While there is a fairly high bar for dismissal—that is, where the “defendant demonstrates that the plaintiff’s chosen forum is demonstrably inappropriate”—the court has discretion on whether it keeps a case.  Defendants aided their cause by agreeing to accept service in Iowa and waive any statute of limitations defense occasioned by re-filing, allowing them to argue that the case really should be in Iowa.  Because generic document and company witnesses had been completed—something that may distinguish this case from others—the focus was on access to case-specific discovery from third-parties, which the court held was easier if the case were pending in Iowa where the plaintiffs’ treating physicians and their records are.  If the case stayed in New Jersey, “Defendants will be required to either hire local Iowa counsel for the purpose of issuing or obtaining subpoenas, or have New Jersey Subpoenas issued and submit those subpoenas to an Iowa Court who will have to hear any discovery disputes without any familiarity with the case,” neither of which would happen if the case were in Iowa.  (In fairness, we certainly do expect the Defendants would hire Iowa counsel for an Iowa case.)

By contrast, if the case is in Iowa, plaintiffs will be able to get the same discovery from the New Jersey subsidiary defendants and would face the same hurdles of discovery from the New York parent defendant.  The court also rejected the suggestion that the inability of a New Jersey court to compel live trial testimony from Iowa doctors is mooted by the availability of videotaped depositions, noting that a trial in Iowa would provide the parties with the ability to secure live testimony from these doctors at trial.  In all, the private interest factors “clearly weigh in favor of an Iowa forum” for the wannabe tourists.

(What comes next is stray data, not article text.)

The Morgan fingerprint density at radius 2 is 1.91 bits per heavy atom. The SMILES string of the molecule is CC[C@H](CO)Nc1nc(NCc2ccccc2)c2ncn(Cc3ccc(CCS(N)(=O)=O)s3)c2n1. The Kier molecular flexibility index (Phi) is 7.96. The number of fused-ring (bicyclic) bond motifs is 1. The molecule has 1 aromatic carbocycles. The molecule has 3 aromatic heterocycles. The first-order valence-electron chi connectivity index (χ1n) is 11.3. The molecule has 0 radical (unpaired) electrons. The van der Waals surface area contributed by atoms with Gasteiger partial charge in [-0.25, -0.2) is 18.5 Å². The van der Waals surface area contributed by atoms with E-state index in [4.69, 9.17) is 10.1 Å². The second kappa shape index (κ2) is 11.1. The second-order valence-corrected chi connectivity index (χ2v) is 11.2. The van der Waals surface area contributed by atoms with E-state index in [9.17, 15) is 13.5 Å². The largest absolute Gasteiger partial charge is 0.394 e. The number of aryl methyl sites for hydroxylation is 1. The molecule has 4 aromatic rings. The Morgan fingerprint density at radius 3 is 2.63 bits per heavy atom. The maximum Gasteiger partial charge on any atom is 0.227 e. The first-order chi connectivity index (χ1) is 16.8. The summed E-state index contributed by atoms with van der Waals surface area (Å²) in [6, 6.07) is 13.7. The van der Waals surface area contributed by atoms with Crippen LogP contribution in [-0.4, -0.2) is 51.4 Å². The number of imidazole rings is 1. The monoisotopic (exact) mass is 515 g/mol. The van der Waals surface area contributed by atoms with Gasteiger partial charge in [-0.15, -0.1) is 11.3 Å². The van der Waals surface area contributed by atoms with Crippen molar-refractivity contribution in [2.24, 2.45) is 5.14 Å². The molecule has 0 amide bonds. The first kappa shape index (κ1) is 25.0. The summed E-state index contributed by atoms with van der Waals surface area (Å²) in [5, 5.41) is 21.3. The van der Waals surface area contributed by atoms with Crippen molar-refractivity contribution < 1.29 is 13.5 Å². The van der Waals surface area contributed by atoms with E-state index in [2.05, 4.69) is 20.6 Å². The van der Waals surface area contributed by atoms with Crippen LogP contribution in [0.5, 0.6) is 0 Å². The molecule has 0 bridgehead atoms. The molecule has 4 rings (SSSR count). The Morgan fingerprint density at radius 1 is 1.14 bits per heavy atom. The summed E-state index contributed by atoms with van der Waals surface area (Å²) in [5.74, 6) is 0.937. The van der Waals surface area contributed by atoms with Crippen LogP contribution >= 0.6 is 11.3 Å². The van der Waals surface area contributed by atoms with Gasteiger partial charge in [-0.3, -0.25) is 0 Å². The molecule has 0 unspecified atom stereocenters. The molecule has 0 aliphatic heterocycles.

The public interest factors were a closer call, as the question of whether the defendant’s state or the plaintiff’s state has a stronger interest in deciding the case often is.  Given that only one of the New Jersey defendants sold the drug the Mother Plaintiff took, it was generic, and the court had previously held that (most or all) claims against generic manufacturers are preempted, the real question was what interest a New Jersey court would have in determining whether the New York parent should be liable.  The implication is that the answer is “not much,” especially because the court is “satisfied that Iowa law should control Plaintiffs’ claims.”  The Iowa Supreme Court has rejected Conte liability already, as have some New York courts, so this may be an exercise in determining which court gets to grant summary judgment.  “Iowa’s interest in protecting in-state residents is clear.”  Presumably, so is Iowa’s interest in determining when its residents do not deserve compensation.  “[T]here is a significant benefit to having localized controversies decided at home [and] nearly all of the facts arise in Iowa.”  The only remaining impediment to dismissal was whether it would create an undue delay to “an ultimate decision on the merits,” but “an even greater delay will result from the procedural difficulties in compelling discovery from non-party Iowa witnesses.”

This is not exactly like hanging a “closed for out-of-state business” (or “no vacancy”) sign out, but the reasoning here should apply to a bunch of cases brought in New Jersey over the years.  What it does not address is how the court will address multi-plaintiff cases brought with one New Jersey resident—whose choice of her home forum would be give considerable weight—and a number of forum shoppers.  Some courts have seen through this and severed before jettisoning the visitors.  Some have not.  In any event, Falcon gets to fly back home.

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In our last post, we invited readers to participate in our word search contest.  The single-digit number of submissions overwhelmed us.  We have determined that there was a tie between Ed Arnold, a noted gourmand in his own right, and Tom Pirtle, who urged that we accept smokeless tobacco as a food.  Congratulations, gentlemen.  Feel free to add this to your respective resumes under “Honors.”